I passed over the Rhine on an overcast morning and into Germany. I was almost instantly struck by two features that were to define my journey through Germany: the overwhelming quality of the cycle network, and the friendliness and openness of the people. No sooner would I stop, my brow furrowed, looking confused at my map (I was probably even holding it upside down), than someone would stop and ask (quickly reverting to often flawless English upon my further evident confusion) if I needed directions. Fantastic!
I followed the stunningly beautiful Kunzig valley cycle path deep into the heart of the Black Forest. Early the next day, having creaked and groaned my way up the final forested hills, I found my route steadily meandering downhill into an ever widening valley. To my right was a small trickle of brown water, no larger than a small drainage ditch, which would ultimately become the mighty river Danube (or Donau, as it’s called locally), the second largest river in Europe!
The Danube cycle path begins a few miles further down the valley in the town of Donaueschingen. I met three German cyclists in the town who, like me, where looking for the start of the cycle path. We eventually found it, and I rode with them for the next two or three days. It was a joy to have company on my ride, after too many lonely days across the north of France, where touring cyclists, and English speakers, were a rare occurrence. Stephan, Christian, and Martin, it was a pleasure to ride with you all.
The river widened vastly over the coming days, and the dirty brown trickle high in the hills of the Black Forest was soon a distant memory. Since Donaueschingen the volume of other cyclists on the route had been steadily increasing. I soon found myself riding with Darren (an Aussie who’s slightly erratic round-the-world ride has seen him cycling through New Zealand, and a fair part of Europe – visit his blog here) and Laura, who is cycling from Ireland to India, and a true modern day Dervla Murphy! I enjoyed their company and was sad to see them skip out part of the route by getting a train to Vienna to meet some friends, after only a couple of days.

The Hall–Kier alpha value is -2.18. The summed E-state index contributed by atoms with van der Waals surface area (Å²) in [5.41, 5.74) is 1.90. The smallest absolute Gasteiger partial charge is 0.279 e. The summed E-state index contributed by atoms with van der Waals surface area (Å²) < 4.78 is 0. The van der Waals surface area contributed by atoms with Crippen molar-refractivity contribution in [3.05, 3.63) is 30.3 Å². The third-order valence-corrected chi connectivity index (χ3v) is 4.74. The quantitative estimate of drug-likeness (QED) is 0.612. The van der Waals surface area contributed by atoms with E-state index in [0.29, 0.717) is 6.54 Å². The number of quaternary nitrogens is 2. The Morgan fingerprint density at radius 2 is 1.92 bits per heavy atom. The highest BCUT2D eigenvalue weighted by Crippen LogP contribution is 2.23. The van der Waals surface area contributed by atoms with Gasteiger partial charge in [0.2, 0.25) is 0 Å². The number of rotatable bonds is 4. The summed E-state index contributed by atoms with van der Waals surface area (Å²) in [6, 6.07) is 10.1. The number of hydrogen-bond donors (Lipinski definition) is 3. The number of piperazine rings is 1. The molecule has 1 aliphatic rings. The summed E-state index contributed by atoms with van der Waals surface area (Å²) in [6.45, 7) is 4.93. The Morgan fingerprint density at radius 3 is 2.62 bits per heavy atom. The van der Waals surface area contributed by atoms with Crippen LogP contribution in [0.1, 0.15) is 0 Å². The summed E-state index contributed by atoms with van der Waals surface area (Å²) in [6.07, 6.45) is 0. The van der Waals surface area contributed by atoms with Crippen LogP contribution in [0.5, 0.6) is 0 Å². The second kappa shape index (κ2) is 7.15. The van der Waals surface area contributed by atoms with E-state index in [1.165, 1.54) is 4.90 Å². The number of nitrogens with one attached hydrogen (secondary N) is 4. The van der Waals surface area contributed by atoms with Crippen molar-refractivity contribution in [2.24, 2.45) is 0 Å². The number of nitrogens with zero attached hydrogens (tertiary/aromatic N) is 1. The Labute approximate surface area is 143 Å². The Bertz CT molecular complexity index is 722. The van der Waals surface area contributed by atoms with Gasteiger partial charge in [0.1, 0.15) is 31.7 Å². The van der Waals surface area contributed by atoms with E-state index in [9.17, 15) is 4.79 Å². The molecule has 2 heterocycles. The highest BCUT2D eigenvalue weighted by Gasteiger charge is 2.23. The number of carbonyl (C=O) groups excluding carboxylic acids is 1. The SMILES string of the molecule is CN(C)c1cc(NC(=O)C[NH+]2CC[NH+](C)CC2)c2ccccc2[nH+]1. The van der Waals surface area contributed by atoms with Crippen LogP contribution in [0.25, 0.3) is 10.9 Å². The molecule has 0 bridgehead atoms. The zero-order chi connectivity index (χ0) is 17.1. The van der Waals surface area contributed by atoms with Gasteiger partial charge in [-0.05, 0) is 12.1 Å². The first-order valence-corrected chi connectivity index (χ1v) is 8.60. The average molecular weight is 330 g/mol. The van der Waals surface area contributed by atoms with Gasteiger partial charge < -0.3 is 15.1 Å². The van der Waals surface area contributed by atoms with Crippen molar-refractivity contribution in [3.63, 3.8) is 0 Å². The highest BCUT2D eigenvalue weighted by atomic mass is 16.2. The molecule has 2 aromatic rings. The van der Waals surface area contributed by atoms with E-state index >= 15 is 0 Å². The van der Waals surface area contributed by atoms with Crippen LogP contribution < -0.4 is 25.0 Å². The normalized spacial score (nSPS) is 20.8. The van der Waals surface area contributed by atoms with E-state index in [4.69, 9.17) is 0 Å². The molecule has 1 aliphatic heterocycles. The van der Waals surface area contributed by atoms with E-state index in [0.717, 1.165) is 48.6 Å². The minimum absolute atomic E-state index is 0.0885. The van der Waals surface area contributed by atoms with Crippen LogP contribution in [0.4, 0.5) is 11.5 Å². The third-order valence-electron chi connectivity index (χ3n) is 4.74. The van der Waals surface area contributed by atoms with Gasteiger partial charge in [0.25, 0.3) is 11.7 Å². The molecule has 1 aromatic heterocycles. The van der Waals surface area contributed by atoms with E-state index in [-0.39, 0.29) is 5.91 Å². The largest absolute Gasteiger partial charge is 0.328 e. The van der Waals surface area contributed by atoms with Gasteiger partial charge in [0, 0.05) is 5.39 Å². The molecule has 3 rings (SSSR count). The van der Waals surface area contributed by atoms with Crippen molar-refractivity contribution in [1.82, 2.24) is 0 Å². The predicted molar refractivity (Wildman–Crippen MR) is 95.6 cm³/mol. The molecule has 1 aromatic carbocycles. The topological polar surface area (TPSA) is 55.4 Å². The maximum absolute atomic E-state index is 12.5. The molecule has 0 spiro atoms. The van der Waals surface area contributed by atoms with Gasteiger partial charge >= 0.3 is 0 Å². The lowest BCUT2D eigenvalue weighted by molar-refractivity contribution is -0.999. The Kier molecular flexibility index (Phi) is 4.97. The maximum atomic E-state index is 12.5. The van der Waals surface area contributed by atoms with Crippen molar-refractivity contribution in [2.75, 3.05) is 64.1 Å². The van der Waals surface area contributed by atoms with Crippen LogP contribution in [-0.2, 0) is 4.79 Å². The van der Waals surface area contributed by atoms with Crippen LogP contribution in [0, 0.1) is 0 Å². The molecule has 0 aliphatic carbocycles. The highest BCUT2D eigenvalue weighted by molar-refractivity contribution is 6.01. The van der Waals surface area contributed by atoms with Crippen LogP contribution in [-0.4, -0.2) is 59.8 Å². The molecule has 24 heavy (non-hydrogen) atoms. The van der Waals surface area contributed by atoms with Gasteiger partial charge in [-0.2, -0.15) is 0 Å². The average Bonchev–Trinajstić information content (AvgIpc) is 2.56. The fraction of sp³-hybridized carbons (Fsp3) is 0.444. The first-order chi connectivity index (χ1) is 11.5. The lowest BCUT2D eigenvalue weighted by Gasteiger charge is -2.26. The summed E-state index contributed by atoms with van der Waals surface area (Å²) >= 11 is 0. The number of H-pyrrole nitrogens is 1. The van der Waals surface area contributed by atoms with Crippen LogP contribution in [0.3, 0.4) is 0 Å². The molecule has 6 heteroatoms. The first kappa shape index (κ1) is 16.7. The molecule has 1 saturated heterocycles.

On Monday I reached Passau, the city of three rivers; the last city in Germany on my route, and the point at which the blue Danube is joined by the rivers Inn and Ilz. The water, which had been clear and blue, and a great utility for cooking and bathing for me over the pervious days, had become more of a cloudy chalky white. The river meandered its way through increasingly high-sided forested valleys, where it formed the boundary between Germany and Austria.
I crossed the Danube on a small ferry with an increasing host of other cyclists from all over Europe, and into Austria – country number four on my route.
The route through Austria has probably been the most stunning of my journey so far! The well surfaced asphalt cycle path hugs the riverbank for many miles as the river meanders majestically through the Austrian hills, thickly forested and littered with beautiful little villages and tempting little cafes (I only succumbed to temptation once, and swiftly ate my way through the best part of a day’s budget!)
I rolled into Vienna on Thursday afternoon and met my CouchSurfing host Martin (not the one I rode with in Germany) at Vienna’s Bike Kitchen, a not-for-profit cooperative where people can use tools and borrow the expertise of some of the more experienced, to fix and maintain their bicycles, and a truly fantastic institution! One recent example of their combined creativity was a stationary bicycle which could be used to power a washing machine! Pure genius!
I’m enjoying a day of rest today in Vienna, and will push on into Slovakia tomorrow, as I enter Eastern Europe!